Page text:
Each week, we round up the most exciting film events happening in London over the coming week, from pop-ups and one-offs to regular film clubs, outdoor screenings and festivals. Here’s this week’s top five…
Kinoteka Polish Film Festival: ‘Repulsion’
There’s always a Polish classics strand in the annual Kinoteka Film Festival. But this year they’ve really pushed the boat out with tributes to directors Jerzy Skolimowski, Agnieszka Holland and the late, great Andrzej Żuławski, plus a weekender at the Close-Up cinema in Spitalfields screening three films by Roman Polanski on original 35mm prints. ‘Repulsion’ is Polanski's most perfectly realised film, a stunning portrait of the disintegration, mental and emotional, of a shy young Belgian girl living in London. When she's left alone by her sister in their Kensington flat, she retreats into a terrifying world of fantasies and nightmares.
Close-Up Film Centre, 97 Sclater St, E1 6HR. Fri Apr 15, 8pm. £12, £10 concs.
‘Singin’ in the Rain’ + Richard Ayoade intro
It’s the East Dulwich Picturehouse’s first birthday, so they’ve asked local boy Richard Ayoade to come and introduce one of his favourite films. There never was a masterpiece created from such a mishmash of elements: songs from the ’20s and ’30s; 19-year-old Debbie Reynolds pitched into the deep end with tyrannical perfectionist Gene Kelly; choreography very nearly improvised because of pressures of time; and Kelly filming his greatest number with a heavy cold. Somehow it all comes together.
East Dulwich Picturehouse, 116a Lordship Lane, SE22 8HD. Sat Apr 16, 1pm. £13, £12 concs.
Jean Genet: Prisoner of Love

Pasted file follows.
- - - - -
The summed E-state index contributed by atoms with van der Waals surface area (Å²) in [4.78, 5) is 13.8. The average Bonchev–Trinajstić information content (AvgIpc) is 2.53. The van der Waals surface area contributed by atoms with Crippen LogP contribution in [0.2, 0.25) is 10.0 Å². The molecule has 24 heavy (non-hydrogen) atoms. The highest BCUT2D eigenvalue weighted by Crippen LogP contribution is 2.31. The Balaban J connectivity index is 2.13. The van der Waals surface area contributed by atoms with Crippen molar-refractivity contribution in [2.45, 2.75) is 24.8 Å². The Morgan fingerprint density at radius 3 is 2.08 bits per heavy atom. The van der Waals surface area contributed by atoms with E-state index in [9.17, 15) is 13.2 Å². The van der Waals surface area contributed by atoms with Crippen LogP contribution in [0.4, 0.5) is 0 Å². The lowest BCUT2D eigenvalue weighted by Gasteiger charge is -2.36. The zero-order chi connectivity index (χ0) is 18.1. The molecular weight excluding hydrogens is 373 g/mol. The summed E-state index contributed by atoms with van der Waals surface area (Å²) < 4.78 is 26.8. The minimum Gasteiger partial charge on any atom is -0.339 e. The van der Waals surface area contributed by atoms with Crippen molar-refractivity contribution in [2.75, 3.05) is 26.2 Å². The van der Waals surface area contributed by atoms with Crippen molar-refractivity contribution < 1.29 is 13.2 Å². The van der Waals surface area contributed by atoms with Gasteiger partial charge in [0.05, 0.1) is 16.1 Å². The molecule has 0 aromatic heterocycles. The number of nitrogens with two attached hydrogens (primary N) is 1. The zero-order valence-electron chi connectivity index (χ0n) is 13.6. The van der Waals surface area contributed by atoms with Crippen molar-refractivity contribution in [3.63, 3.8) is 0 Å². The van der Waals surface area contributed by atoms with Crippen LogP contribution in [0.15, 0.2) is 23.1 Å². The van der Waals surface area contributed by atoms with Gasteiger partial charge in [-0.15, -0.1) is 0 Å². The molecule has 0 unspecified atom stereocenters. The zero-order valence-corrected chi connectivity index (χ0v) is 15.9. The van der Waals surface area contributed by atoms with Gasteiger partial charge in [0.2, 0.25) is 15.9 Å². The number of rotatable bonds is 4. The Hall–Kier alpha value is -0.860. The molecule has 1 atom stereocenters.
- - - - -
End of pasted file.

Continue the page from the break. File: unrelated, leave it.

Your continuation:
Writer Stephen Barber presents a tribute to the great twentieth-century writer Jean Genet with talks, projections and a screening of his one and only film, ‘Un Chant d’Amour’. In neighbouring cells, two convicts daydream, masturbate and communicate through the walls, watched by a voyeuristic warden who fantasises alternately killing them or making love to them. In Genet’s hands, this claustrophobic premise explodes with tension and eroticism. It’s an undoubted masterpiece.
Whitechapel Gallery, 77–82 Whitechapel High St, E1 7QX. Thu Apr 14, 7pm. £9.50, £7.50 concs.
A rare 35mm screening of the special edition of James Cameron’s rollicking 1989 deep-sea adventure. A nuclear sub crashes on the floor of the Atlantic, and the motley crew of an underwater station investigate. Inevitably problems mount: a hurricane rages above, a loony marine is on the loose, and cap'n Ed Harris is forced to work with his estranged wife. Moreover, there's something out there – though from the first glimpse of flashing lights cruising the deep, anyone who knows their Spielberg will guess the presence is benign.
Prince Charles Cinema, 7 Leicester Place, WC2H 7BP. Thu Apr 14, 8pm. £7.50, £5 concs.
Shakespeare on Screen: ‘O’
A rare, welcome and pleasingly cheap screening of this smart, overlooked Shakespeare adaptation, setting ‘Othello’ among the members of a high-school basketball team. Everything's going for school sports star Odin James (Mekhi Phifer): when not attracting talent scouts, he's getting cosy with Desi (Julia Stiles), daughter of the college dean. Not bad for the only black kid in school. Coach Duke is even moved to announce he loves Odin like his own son Hugo. But Hugo reckons this apple's ready to rot.
BFI Southbank, Belvedere Rd, SE1 8XT. Sat April 16, 4.15pm. £6.50.
For the full list, go to Time Out’s film events page.